Eleven months ago this week in December, 2007, when Senator Barack Obama was considered a long shot, an absolute outsider in the race for the Democratic Party nomination for president of the United States, a certain person went to Des Moines, Iowa, and started campaigning for him. That was Oprah Winfrey.
According to news reports at the time, about 18,000 people showed up at an event where Winfrey introduced Obama and talked up his credentials. Those same reports often dwelled on the issue of "celebrity endorsement" of politicians. Pundits and university professors were consulted. The consensus was that a celebrity endorsement matters little in politics. Obama was still considered unlikely to win the Iowa caucus.
Thing is, Oprah Winfrey is not like any other celebrity. In fact, the TV-celebrity element is only a small part of what Oprah represents. Oprah and The Oprah Winfrey Show (Monday to Friday, CTV, 4 p.m.) didn't get Obama elected, but they helped. There's a synergy between Oprah's role in the American culture and the emergence of Obama as the new leader for a new era. What might happen under Obama is the Oprah-ization of the United States.
It's not just that Winfrey is a representative figure in the U.S. - she was born in Mississippi in 1954, the year that U.S. Supreme Court decision in Brown vs. Board of Education of Topeka ended racial segregation in schools and other public facilities. It's that she represents a personal and intellectual curiosity and generosity that has been missing in the U.S. in recent years. She has made philanthropy and the reading of books a core part of her TV show and media empire.
Not long ago, Maureen Dowd of The New York times wrote of Winfrey, "She is the top alpha female in this country. She has more credibility than the president." Now, Winfrey has helped put in power a president who reflects her views, her vision, her hopes.
People can complain legitimately about some of what Winfrey has unleashed on the U.S. through her show - the confessional interviews that can degenerate into self-absorbed nonsense, the fad diets and the ego that is Dr. Phil. But through her TV show, Winfrey has steadfastly represented dissension in the U.S. A few years ago, in his book Dude, Where's My Country? Michael Moore declared that he really wanted Oprah Winfrey to run for president. He said she'd win by a landslide. He even launched a draft Oprah campaign on his website. He never really believed that she'd do it, but now Obama captures what Oprah represents.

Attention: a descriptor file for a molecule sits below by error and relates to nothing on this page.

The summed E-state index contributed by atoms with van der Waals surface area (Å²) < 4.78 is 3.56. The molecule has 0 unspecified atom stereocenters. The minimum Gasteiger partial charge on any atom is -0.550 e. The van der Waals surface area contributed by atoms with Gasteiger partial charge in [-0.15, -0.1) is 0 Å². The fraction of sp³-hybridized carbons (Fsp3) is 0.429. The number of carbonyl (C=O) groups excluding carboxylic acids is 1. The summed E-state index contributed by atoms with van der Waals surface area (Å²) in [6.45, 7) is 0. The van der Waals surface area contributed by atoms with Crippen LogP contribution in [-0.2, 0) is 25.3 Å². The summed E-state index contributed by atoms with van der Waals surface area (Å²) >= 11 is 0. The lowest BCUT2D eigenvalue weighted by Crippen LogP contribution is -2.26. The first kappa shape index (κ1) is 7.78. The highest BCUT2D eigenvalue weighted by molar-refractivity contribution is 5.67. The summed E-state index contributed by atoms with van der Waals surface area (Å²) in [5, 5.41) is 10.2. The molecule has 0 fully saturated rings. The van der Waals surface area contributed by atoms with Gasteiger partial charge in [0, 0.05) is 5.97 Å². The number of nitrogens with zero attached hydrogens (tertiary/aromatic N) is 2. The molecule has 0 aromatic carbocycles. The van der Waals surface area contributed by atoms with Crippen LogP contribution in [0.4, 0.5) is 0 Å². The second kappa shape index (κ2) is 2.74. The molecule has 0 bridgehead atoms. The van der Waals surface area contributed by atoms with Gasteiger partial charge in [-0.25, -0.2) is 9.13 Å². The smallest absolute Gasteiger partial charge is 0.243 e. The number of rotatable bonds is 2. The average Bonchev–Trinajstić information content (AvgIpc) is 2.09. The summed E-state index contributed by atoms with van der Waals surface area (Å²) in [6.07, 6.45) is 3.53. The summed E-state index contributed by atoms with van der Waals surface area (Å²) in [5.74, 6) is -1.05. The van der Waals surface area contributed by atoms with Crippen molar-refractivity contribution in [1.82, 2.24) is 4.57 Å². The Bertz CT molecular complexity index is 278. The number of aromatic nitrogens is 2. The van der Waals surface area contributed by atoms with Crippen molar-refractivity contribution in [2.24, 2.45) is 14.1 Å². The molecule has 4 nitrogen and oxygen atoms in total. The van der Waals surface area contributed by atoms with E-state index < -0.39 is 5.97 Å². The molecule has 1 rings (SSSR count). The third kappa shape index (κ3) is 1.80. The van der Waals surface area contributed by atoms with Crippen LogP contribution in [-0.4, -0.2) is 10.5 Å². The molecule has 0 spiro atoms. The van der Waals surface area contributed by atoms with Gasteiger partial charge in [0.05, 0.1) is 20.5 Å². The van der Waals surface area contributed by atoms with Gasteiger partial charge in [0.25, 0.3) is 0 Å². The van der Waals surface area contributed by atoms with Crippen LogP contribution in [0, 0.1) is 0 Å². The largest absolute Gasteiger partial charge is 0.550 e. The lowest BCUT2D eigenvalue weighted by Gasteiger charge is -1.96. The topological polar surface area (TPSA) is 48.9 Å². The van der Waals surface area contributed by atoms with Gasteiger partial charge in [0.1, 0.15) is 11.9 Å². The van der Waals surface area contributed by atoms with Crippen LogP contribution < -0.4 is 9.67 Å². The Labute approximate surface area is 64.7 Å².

Back in 2003, when the U.S. was on the cusp of invading Iraq, Winfrey opened her daily show with a question, and the question was the theme of the show: "Why do so many hate the United States?" In the studio, she had Fawaz Gerges, a professor of Middle Eastern studies, and Thomas Friedman, a New York Times columnist. Friedman had just finished a documentary in which he interviewed numerous Arabs in the United States and around the world in search of answers about why the Sept. 11 attacks happened.
That program, much-attacked by the right in the U.S., offered a distinct alternative to the perspective presented by every mainstream American broadcaster at the time. The message - and there certainly was a message - was that war against Iraq would, as Winfrey put it, "trigger many more problems in the long term." The program wasn't anti-war. It asked the viewers to think about the limits of the use of force. It required viewers to absorb information about how other countries perceive the United States. It created space for dissent.
After that December, 2007, foray into Iowa, Oprah pulled back from campaigning directly for Barack Obama. But the TV show she created, moulded and used to change the United States for the better - especially that room for dissent she created on her show - eventually elected Obama.